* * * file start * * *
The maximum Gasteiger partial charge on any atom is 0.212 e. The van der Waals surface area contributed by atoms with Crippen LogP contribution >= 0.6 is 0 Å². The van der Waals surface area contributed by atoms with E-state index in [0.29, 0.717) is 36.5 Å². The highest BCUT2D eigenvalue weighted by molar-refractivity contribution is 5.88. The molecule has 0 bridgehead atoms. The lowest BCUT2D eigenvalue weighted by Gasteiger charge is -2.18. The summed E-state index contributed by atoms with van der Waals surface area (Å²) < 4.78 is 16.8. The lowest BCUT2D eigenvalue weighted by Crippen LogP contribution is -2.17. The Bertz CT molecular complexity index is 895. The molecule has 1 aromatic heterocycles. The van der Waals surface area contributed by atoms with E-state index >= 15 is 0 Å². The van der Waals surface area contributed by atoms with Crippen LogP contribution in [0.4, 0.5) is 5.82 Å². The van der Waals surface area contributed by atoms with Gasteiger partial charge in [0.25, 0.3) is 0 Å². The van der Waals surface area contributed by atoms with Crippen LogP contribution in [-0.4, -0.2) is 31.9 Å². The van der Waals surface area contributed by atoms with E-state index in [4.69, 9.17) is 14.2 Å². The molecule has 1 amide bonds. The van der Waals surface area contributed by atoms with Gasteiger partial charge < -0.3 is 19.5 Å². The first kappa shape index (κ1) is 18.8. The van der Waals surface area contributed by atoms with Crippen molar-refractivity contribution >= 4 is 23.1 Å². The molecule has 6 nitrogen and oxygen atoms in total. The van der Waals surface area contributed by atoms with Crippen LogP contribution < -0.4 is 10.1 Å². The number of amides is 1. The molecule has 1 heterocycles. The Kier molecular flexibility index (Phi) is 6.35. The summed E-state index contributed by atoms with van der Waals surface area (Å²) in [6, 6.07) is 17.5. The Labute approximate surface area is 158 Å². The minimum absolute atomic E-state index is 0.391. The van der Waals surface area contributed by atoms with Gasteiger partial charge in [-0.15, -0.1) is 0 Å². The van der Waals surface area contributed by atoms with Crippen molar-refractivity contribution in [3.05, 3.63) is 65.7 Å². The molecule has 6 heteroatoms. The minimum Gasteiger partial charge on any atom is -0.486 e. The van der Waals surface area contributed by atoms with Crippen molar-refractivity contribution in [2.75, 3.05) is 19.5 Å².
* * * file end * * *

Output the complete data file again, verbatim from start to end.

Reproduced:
The maximum Gasteiger partial charge on any atom is 0.212 e. The van der Waals surface area contributed by atoms with Crippen LogP contribution >= 0.6 is 0 Å². The van der Waals surface area contributed by atoms with E-state index in [0.29, 0.717) is 36.5 Å². The highest BCUT2D eigenvalue weighted by molar-refractivity contribution is 5.88. The molecule has 0 bridgehead atoms. The lowest BCUT2D eigenvalue weighted by Gasteiger charge is -2.18. The summed E-state index contributed by atoms with van der Waals surface area (Å²) < 4.78 is 16.8. The lowest BCUT2D eigenvalue weighted by Crippen LogP contribution is -2.17. The Bertz CT molecular complexity index is 895. The molecule has 1 aromatic heterocycles. The van der Waals surface area contributed by atoms with E-state index >= 15 is 0 Å². The van der Waals surface area contributed by atoms with Crippen LogP contribution in [0.4, 0.5) is 5.82 Å². The van der Waals surface area contributed by atoms with Gasteiger partial charge in [0.25, 0.3) is 0 Å². The van der Waals surface area contributed by atoms with Crippen LogP contribution in [-0.4, -0.2) is 31.9 Å². The van der Waals surface area contributed by atoms with E-state index in [4.69, 9.17) is 14.2 Å². The molecule has 1 amide bonds. The van der Waals surface area contributed by atoms with Gasteiger partial charge < -0.3 is 19.5 Å². The first kappa shape index (κ1) is 18.8. The van der Waals surface area contributed by atoms with Crippen molar-refractivity contribution >= 4 is 23.1 Å². The molecule has 6 nitrogen and oxygen atoms in total. The van der Waals surface area contributed by atoms with Crippen LogP contribution < -0.4 is 10.1 Å². The number of amides is 1. The molecule has 1 heterocycles. The Kier molecular flexibility index (Phi) is 6.35. The summed E-state index contributed by atoms with van der Waals surface area (Å²) in [6, 6.07) is 17.5. The Labute approximate surface area is 158 Å². The minimum absolute atomic E-state index is 0.391. The van der Waals surface area contributed by atoms with Gasteiger partial charge in [-0.15, -0.1) is 0 Å². The van der Waals surface area contributed by atoms with Crippen molar-refractivity contribution in [3.05, 3.63) is 65.7 Å². The molecule has 6 heteroatoms. The minimum Gasteiger partial charge on any atom is -0.486 e. The van der Waals surface area contributed by atoms with Crippen molar-refractivity contribution in [2.75, 3.05) is 19.5 Å².